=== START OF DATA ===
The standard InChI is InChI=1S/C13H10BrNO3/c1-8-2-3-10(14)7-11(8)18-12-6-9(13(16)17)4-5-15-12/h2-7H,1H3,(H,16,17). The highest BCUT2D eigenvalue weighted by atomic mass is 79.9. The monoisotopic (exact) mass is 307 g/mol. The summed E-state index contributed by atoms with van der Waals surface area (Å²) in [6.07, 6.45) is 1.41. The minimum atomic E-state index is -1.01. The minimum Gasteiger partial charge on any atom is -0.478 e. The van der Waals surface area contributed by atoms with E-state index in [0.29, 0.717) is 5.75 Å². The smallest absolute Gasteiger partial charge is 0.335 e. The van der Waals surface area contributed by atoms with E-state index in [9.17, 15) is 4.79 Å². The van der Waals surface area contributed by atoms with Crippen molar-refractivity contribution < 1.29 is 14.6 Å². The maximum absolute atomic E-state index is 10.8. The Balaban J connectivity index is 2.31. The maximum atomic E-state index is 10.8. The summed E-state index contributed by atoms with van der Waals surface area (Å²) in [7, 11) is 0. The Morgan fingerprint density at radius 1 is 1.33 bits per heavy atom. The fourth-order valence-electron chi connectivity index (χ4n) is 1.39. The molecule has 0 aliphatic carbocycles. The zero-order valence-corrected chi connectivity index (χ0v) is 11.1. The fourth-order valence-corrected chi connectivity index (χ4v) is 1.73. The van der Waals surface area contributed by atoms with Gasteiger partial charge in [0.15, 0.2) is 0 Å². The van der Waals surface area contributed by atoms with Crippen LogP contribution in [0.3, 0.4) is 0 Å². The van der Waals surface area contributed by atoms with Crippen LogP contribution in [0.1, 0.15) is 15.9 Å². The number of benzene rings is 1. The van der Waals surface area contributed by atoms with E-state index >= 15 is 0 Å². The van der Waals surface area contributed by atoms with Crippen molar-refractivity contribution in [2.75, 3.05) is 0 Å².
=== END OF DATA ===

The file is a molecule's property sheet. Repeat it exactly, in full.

The standard InChI is InChI=1S/C13H10BrNO3/c1-8-2-3-10(14)7-11(8)18-12-6-9(13(16)17)4-5-15-12/h2-7H,1H3,(H,16,17). The highest BCUT2D eigenvalue weighted by atomic mass is 79.9. The monoisotopic (exact) mass is 307 g/mol. The summed E-state index contributed by atoms with van der Waals surface area (Å²) in [6.07, 6.45) is 1.41. The minimum atomic E-state index is -1.01. The minimum Gasteiger partial charge on any atom is -0.478 e. The van der Waals surface area contributed by atoms with E-state index in [0.29, 0.717) is 5.75 Å². The smallest absolute Gasteiger partial charge is 0.335 e. The van der Waals surface area contributed by atoms with E-state index in [9.17, 15) is 4.79 Å². The van der Waals surface area contributed by atoms with Crippen molar-refractivity contribution < 1.29 is 14.6 Å². The maximum absolute atomic E-state index is 10.8. The Balaban J connectivity index is 2.31. The maximum atomic E-state index is 10.8. The summed E-state index contributed by atoms with van der Waals surface area (Å²) in [7, 11) is 0. The Morgan fingerprint density at radius 1 is 1.33 bits per heavy atom. The fourth-order valence-electron chi connectivity index (χ4n) is 1.39. The molecule has 0 aliphatic carbocycles. The zero-order valence-corrected chi connectivity index (χ0v) is 11.1. The fourth-order valence-corrected chi connectivity index (χ4v) is 1.73. The van der Waals surface area contributed by atoms with Gasteiger partial charge in [0.15, 0.2) is 0 Å². The van der Waals surface area contributed by atoms with Crippen LogP contribution in [0.3, 0.4) is 0 Å². The van der Waals surface area contributed by atoms with Crippen LogP contribution in [0.1, 0.15) is 15.9 Å². The number of benzene rings is 1. The van der Waals surface area contributed by atoms with E-state index >= 15 is 0 Å². The van der Waals surface area contributed by atoms with Crippen molar-refractivity contribution in [2.75, 3.05) is 0 Å².